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Sort of like the 2000 Rockwood Olympic Watch, only colder.

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Saturday, February 16, 2002

Okay, one last time before I leave for Utah...
posted by Brian Lundmark at 2:52 AM

Ever notice how they don't put fluff pieces in the hockey coverage? That's because hockey fans would kill anyone who did anything so stupid. Too bad figure skating fans aren't that passionate.
posted by Brian Lundmark at 2:52 AM

Ice dancing is not a sport. There. I said it. Now, having said that, I have to admit that the commentators for NBC's coverage of ice dancing were excellent. Even though I have no interest in the "sport" whatsoever, I found myself watching as the analyst described in detail what the judges are looking for. If we could just get this kind of professionalism on snowboarding, we'd have something big.
posted by Brian Lundmark at 2:52 AM

AlphaDeltaEpsilon#196 writes...

"Seems you were wrong about the Gold medal."

Boy, was I ever. I will give myself a little credit in that everyone is calling this unprecedented, but nonetheless, I missed the call. But while I agree with the outcome, I can't help but wonder if this won't just cause more problems in the future.

In any case, maybe now NBC can cut back on the "skaters robbed" news and bring us some more events. Although, given the number of times they had to interview the skaters on tonight's coverage, I'm not real hopeful.
posted by Brian Lundmark at 2:52 AM

The flying cable camera on the snowboarding hill rocks, rocks, ROCKS! The sense of speed you get from shooting down the mountain with the snowboarders is breathtaking. I can't say enough positive things about this. It's the best part of any of the skiing sports.
posted by Brian Lundmark at 2:52 AM

Finally, since I'm about to leave, how could I not post one more rant about my most-hated aspect of NBC's Olympic coverage? Yes, it's "Slam Jimmy Roberts" time.

Once again, it was Roberts versus McKay in my unofficial battle of the untalented versus the talented. Tonight, since they both had stories about the same topic (guess who?), McKay was the clear winner.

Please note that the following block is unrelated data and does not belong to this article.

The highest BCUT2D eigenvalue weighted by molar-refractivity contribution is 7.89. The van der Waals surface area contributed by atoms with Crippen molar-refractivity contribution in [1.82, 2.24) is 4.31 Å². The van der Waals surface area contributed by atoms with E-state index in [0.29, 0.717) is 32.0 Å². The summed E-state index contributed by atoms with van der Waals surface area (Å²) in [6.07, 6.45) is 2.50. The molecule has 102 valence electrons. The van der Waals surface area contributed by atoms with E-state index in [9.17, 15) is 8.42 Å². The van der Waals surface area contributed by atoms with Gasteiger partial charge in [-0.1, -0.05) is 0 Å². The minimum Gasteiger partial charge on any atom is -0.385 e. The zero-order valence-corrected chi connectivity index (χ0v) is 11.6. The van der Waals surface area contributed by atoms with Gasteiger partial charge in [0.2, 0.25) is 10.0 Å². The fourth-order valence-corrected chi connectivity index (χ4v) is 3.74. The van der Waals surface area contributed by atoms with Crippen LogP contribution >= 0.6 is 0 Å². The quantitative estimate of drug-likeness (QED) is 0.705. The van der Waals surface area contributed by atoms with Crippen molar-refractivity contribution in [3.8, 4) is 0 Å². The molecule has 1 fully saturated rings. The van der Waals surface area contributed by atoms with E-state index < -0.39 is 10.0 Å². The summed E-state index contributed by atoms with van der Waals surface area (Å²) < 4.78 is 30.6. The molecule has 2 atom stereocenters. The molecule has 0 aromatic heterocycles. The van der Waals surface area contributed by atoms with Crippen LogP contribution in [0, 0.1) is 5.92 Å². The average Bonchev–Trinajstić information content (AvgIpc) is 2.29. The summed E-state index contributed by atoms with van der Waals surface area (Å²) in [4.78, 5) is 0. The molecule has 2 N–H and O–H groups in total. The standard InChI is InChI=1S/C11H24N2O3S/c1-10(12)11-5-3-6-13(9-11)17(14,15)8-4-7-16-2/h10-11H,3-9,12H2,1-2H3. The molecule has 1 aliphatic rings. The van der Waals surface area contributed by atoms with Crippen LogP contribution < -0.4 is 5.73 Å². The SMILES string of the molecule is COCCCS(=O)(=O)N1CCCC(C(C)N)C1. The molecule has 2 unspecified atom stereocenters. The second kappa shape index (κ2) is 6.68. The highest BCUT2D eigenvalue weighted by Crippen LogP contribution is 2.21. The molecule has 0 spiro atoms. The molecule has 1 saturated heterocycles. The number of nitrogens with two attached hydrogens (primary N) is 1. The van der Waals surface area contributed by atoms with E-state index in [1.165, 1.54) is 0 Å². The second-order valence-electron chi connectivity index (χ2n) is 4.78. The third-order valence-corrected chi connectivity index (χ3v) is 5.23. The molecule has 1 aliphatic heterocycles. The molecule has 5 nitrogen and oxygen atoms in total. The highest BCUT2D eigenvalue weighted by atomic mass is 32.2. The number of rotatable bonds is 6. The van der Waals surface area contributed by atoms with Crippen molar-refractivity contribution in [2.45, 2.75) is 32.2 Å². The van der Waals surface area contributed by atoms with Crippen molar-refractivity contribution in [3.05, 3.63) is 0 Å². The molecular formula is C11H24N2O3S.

Roberts tried to make a point that the change in the Olympic medal for the Canadian figure skaters was just one more "change" in the history of the Olympics. He cited the change Jesse Owens brought to Germany in "Hitler's" Olympics, and the change that two black American sprinters brought with their fists-up protest during the Mexico City Olympics. There was just one problem... neither of these resulted in change at all.

These, of course, are both great moments in Olympic history, but they didn't change anything. The Germany Olympics were in 1936, and Jesse Owens winning a slew of medals didn't stop Hitler from invading Poland or starting the Holocaust. The Mexico City sprinters caused quite a stir with their protest, but they didn't change any laws by sticking their hands in the air.

Roberts built his entire segment around a false premise. If he wanted to cite things that needed to be changed, he could have told about Roy Jones, who in the '88 Seoul games was robbed of a gold medal in boxing. Or of the 1972 U.S. basketball team, who refused a silver medal after losing to the Soviet Union when the Soviets were given three chances to convert a last-second inbound pass and finally won, 51-50. These are events that are much closer in spirit to anything that Jimmy Roberts cited, but of course, he missed them.

Oh yeah...McKay's piece? Perfect as usual. I will actually miss hearing Jim McKay when I go to Salt Lake City. But it will be offset by the fact that I won't have to listen to Jimmy Roberts for another two years.
posted by Brian Lundmark at 2:52 AM


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